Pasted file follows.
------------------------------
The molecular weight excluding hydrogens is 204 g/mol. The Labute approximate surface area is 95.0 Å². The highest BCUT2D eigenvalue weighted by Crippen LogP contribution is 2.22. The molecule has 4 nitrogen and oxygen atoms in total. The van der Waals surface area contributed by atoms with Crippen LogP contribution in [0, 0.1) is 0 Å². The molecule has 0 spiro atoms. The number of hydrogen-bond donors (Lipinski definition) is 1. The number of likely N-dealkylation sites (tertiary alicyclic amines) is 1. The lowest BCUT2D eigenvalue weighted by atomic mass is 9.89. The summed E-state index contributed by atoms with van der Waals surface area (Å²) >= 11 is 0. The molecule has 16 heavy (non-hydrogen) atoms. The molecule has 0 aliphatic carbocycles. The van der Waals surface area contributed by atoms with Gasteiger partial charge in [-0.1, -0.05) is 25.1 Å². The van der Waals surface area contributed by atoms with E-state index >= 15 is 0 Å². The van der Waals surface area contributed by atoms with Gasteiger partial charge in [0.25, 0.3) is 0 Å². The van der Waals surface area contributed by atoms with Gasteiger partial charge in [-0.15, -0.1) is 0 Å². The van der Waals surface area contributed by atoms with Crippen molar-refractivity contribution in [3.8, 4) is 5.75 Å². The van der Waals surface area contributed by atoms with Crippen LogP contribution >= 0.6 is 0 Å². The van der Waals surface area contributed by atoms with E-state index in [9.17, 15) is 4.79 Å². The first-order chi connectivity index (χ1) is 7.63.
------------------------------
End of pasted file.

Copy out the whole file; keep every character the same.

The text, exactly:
The molecular weight excluding hydrogens is 204 g/mol. The Labute approximate surface area is 95.0 Å². The highest BCUT2D eigenvalue weighted by Crippen LogP contribution is 2.22. The molecule has 4 nitrogen and oxygen atoms in total. The van der Waals surface area contributed by atoms with Crippen LogP contribution in [0, 0.1) is 0 Å². The molecule has 0 spiro atoms. The number of hydrogen-bond donors (Lipinski definition) is 1. The number of likely N-dealkylation sites (tertiary alicyclic amines) is 1. The lowest BCUT2D eigenvalue weighted by atomic mass is 9.89. The summed E-state index contributed by atoms with van der Waals surface area (Å²) >= 11 is 0. The molecule has 16 heavy (non-hydrogen) atoms. The molecule has 0 aliphatic carbocycles. The van der Waals surface area contributed by atoms with Gasteiger partial charge in [-0.1, -0.05) is 25.1 Å². The van der Waals surface area contributed by atoms with E-state index >= 15 is 0 Å². The van der Waals surface area contributed by atoms with Gasteiger partial charge in [0.25, 0.3) is 0 Å². The van der Waals surface area contributed by atoms with Gasteiger partial charge in [-0.15, -0.1) is 0 Å². The van der Waals surface area contributed by atoms with Crippen molar-refractivity contribution in [3.8, 4) is 5.75 Å². The van der Waals surface area contributed by atoms with Crippen LogP contribution >= 0.6 is 0 Å². The van der Waals surface area contributed by atoms with E-state index in [9.17, 15) is 4.79 Å². The first-order chi connectivity index (χ1) is 7.63.